We also created our Premium Membership program in 2007. People had long been asking us for ways they could help support our sites. As a thank you for everyone that becomes a Premium member on any of our sites, they no longer see ads on any of our sites, are allowed to create their own forum user title, get a pretty gold-coloured username on the sites, larger private message boxes, increased avatar file size and increased profile picture file size. Not only do they get all of those benefits on all of the MMOUI sites, they also get all of the premium subscriber benefits on all of the other Zam network sites as well.

2008

As previously mentioned, 2008 saw the expansion of our LotROInterface to also support Turbine's other MMORPG, Dungeon and Dragons Online. In addition to that, to another mass give-away of expansion beta keys for WoW UI authors and to the third BlizzCon (another t-shirt to give away and another dinner to host) and Dolby attending SOE's FanFaire, 2008 also saw us releasing our SVNs. An SVN (or Subversion) is an online version control systems which aids in an author's development of their addons and its history of stable (and unstable, or even branched) versions. This allows authors to upload developmental versions of their addons, create branches to try new approaches or new features in their addons, tag specific revisions to keep a history of stable versions and also give permissions to other authors, to form a team of people working on the addon. It also allows them to push versions of their project straight to the normal download page on the site as either normal release or as beta versions.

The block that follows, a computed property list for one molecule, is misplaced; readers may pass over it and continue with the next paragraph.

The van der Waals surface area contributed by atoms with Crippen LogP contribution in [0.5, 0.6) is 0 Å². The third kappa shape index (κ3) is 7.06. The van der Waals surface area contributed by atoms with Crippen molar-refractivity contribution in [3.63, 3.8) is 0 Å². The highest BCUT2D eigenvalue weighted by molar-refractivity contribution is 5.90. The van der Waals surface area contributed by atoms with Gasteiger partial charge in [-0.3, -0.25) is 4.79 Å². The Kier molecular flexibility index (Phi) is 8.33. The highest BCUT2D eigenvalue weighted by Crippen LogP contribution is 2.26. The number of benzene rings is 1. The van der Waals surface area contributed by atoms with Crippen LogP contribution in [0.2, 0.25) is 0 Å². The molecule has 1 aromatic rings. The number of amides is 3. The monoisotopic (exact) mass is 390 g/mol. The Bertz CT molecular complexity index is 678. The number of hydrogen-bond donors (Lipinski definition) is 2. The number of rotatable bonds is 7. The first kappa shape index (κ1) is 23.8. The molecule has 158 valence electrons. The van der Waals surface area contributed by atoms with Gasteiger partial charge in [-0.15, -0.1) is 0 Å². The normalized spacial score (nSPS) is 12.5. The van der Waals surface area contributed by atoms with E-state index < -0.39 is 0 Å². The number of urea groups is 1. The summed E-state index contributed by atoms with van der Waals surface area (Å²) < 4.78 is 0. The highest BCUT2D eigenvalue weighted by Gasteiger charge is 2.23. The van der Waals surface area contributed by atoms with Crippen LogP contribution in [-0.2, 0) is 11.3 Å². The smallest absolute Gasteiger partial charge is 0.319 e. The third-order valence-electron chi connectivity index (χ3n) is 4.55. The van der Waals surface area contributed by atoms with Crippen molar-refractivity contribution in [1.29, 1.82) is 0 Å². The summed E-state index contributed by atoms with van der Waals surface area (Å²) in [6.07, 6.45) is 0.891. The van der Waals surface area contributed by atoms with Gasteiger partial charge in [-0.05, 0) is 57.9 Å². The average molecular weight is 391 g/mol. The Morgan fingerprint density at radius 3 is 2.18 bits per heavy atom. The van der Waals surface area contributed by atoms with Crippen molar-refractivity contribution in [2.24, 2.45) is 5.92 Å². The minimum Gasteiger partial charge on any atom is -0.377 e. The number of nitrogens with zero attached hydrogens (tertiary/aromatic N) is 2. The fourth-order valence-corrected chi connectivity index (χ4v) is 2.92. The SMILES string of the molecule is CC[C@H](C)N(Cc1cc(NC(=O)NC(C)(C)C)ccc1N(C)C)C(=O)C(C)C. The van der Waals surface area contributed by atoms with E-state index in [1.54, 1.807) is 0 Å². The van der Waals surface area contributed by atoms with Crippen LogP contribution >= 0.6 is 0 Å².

2009

As we all know, UI authors spend countless hours developing, debugging, and supporting their addons. We've always done everything we can to support these authors and their contributions to the community, and in 2009 we provided them with another visible way to receive some form of benefit for these contributions. In addition to authors being able to show a donation link on their file description page (as has always been possible), we created a donation overlay that will show any time someone downloads an addon on which the author has enabled donation requests. Authors have the ability to turn on this overlay whenever they upload or update their AddOns.